Reviewed and updated for accuracy on April 14, 2020 by Dr. Jennifer Coates, DVM
Live with cats for long enough, and you’re bound to find a hairball on the floor (or in your bed or shoe—if you’re really unlucky). But hairballs don’t have to be a regular part of cat ownership.
Cats bring up hairballs frequently enough that it’s easy to think of them as being normal, but, in fact, they are a symptom of a problem. You can think of hairballs in the same way that you might view diarrhea—both happen from time to time, but they are still symptoms of a health issue.
The most common issues behind hairballs are gastrointestinal dysfunction or skin diseases that cause excessive self-grooming and/or hair loss.
Here’s what you need to know about when hairballs are a bigger issue and how you can help manage hairballs through your cat’s diet.
Go to the Vet If You See Frequent Hairballs
If you’re finding hairballs more frequently than once a month or so, it’s time to make an appointment with your veterinarian to look for an underlying problem.
A complete work-up for chronic or severe hairballs starts with a patient history and physical exam and may include:
Skin scrapings to look for mites
Tests for ringworm
Cytology to rule out skin infections
Possibly, biopsies of the gastrointestinal tract or skin
What to Feed Your Cat to Treat Occasional Hairballs
If your cat only has occasional hairballs and is otherwise healthy, dietary management is your best option.
These conditions cause the gastrointestinal tract to become inflamed, and that inflammation interferes with a cat’s natural ability to deal with hair that is swallowed (in other words, keep it moving in the right direction).
Hypoallergenic diets can help in this case.
How to Find the Right Hypoallergenic Cat Food
Diets that are somewhat hypoallergenic are available over the counter through many pet food retailers. Look for products that contain only one major protein source that your cat has never eaten before.
These diets are often advertised as being “limited ingredient,” but read the label closely to determine what is actually included.
Feed the Hypoallergenic Diet Exclusively for 8 Weeks
You will need to feed one of these foods (and nothing else!) for about 8 weeks before you can say definitively whether or not it is helping.
If you’ve tried a couple over-the-counter, limited-ingredient foods with little success, talk to your veterinarian about prescription diets. These are prescribed by veterinarians and tend to be significantly less allergenic.
High-Fiber Cat Food for Hairball Control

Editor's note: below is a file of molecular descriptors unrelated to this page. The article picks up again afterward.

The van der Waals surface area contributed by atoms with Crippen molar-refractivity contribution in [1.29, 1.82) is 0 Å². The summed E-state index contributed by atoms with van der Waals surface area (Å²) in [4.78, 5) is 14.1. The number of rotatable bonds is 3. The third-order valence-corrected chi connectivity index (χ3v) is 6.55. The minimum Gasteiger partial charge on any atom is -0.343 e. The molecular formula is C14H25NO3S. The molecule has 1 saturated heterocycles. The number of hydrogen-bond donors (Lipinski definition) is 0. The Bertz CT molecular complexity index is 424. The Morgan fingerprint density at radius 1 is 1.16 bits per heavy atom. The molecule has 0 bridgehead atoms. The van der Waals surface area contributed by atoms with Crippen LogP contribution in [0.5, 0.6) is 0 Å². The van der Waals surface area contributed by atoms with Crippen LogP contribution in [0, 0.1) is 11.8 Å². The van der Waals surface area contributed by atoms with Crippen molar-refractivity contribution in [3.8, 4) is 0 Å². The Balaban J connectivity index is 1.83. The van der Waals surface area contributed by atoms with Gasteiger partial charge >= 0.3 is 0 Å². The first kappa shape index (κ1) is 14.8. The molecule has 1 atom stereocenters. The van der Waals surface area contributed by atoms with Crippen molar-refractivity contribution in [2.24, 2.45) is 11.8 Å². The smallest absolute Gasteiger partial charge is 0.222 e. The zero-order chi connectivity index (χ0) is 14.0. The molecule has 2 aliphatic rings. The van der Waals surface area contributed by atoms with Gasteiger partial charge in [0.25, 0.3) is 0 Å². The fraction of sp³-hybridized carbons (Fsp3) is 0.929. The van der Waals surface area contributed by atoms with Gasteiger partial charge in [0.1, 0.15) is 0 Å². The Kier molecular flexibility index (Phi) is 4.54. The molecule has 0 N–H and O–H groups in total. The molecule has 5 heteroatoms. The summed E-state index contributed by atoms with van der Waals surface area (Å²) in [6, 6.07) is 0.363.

A high-fiber diet will also help some cats with hairballs.
Different types of fiber perform different digestive roles. Insoluble (indigestible) fiber sources like cellulose, hemicelluloses, and lignins can help sweep hair through the intestinal tract.
Sources of soluble (partially digestible) fiber, including chicory, inulin, fructooligosacharides, pectins, psyllium, plant gums, oats, barley, beet pulp, and some types of fruits and legumes, perform a similar function and also promote overall gut health.
The bacteria that live in a cat’s large intestine partially break down soluble fibers, producing short-chain fatty acids that are important energy sources for the cells that line the large intestine.
How to Pick Out a High-Fiber Cat Food
Several pet food manufacturers have added fiber to their formulations to create “hairball” diets that work well for some cats.
Look for dry diets with a crude fiber percentage of around 8-10% and canned options in the 2-4% range, but keep in mind that crude fiber does not account for insoluble fiber sources.
If you are looking for a way to add fiber to your cat’s current food, try mixing in a little canned pumpkin or unflavored psyllium.
The great majority (90% or more) of your cat’s diet should be made up of nutritionally complete and balanced foods. The remaining 10% of calories can be provided by treats.
If your cat has a mild hairball problem, a hairball treat that boosts their soluble and/or insoluble fiber intake might help. Or for greater effect, try combining hairball treats with a hairball diet.
Lubricant gels that contain petroleum jelly, waxes, or oils are also options for hairball control. They coat hair in the GI tract and prevent it from forming clumps.
Cats should not be forced to eat a hairball lubricant because the stress and mess outweighs any potential benefit, but you can try adding it to your cat’s food or putting a little on your cat’s paw for them to lick off.
Do not give your cat a flavored hairball lubricant if you are also feeding a limited ingredient diet.
Brushing Your Cat Can Also Help to Reduce Hairballs
And don’t forget this simple, non-dietary hairball remedy: brush your cat (assuming it’s a pleasant experience for the two of you).
Any hair that you can toss in the garbage is hair that won’t be swallowed and redeposited on your floor in the form of a hairball.
Dr. Jennifer Coates